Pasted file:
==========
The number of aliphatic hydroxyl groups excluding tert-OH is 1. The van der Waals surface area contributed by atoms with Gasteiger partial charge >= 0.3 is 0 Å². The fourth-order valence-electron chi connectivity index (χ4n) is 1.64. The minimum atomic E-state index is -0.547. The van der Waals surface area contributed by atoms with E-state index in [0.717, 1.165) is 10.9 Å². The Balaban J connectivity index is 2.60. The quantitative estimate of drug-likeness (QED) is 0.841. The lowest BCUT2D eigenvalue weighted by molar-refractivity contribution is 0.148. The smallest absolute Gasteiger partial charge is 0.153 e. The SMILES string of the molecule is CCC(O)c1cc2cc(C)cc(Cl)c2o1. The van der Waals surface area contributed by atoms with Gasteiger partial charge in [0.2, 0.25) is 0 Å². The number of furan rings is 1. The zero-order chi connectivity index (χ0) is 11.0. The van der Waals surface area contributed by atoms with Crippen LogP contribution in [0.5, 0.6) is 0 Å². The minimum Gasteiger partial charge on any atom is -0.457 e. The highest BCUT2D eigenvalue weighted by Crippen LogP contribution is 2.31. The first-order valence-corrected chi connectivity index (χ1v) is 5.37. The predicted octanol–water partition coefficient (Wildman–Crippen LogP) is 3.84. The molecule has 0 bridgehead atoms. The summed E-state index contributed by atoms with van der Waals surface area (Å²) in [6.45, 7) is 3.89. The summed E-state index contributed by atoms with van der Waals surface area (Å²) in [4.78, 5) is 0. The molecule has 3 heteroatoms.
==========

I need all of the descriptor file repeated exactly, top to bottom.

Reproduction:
The number of aliphatic hydroxyl groups excluding tert-OH is 1. The van der Waals surface area contributed by atoms with Gasteiger partial charge >= 0.3 is 0 Å². The fourth-order valence-electron chi connectivity index (χ4n) is 1.64. The minimum atomic E-state index is -0.547. The van der Waals surface area contributed by atoms with E-state index in [0.717, 1.165) is 10.9 Å². The Balaban J connectivity index is 2.60. The quantitative estimate of drug-likeness (QED) is 0.841. The lowest BCUT2D eigenvalue weighted by molar-refractivity contribution is 0.148. The smallest absolute Gasteiger partial charge is 0.153 e. The SMILES string of the molecule is CCC(O)c1cc2cc(C)cc(Cl)c2o1. The van der Waals surface area contributed by atoms with Gasteiger partial charge in [0.2, 0.25) is 0 Å². The number of furan rings is 1. The zero-order chi connectivity index (χ0) is 11.0. The van der Waals surface area contributed by atoms with Crippen LogP contribution in [0.5, 0.6) is 0 Å². The minimum Gasteiger partial charge on any atom is -0.457 e. The highest BCUT2D eigenvalue weighted by Crippen LogP contribution is 2.31. The first-order valence-corrected chi connectivity index (χ1v) is 5.37. The predicted octanol–water partition coefficient (Wildman–Crippen LogP) is 3.84. The molecule has 0 bridgehead atoms. The summed E-state index contributed by atoms with van der Waals surface area (Å²) in [6.45, 7) is 3.89. The summed E-state index contributed by atoms with van der Waals surface area (Å²) in [4.78, 5) is 0. The molecule has 3 heteroatoms.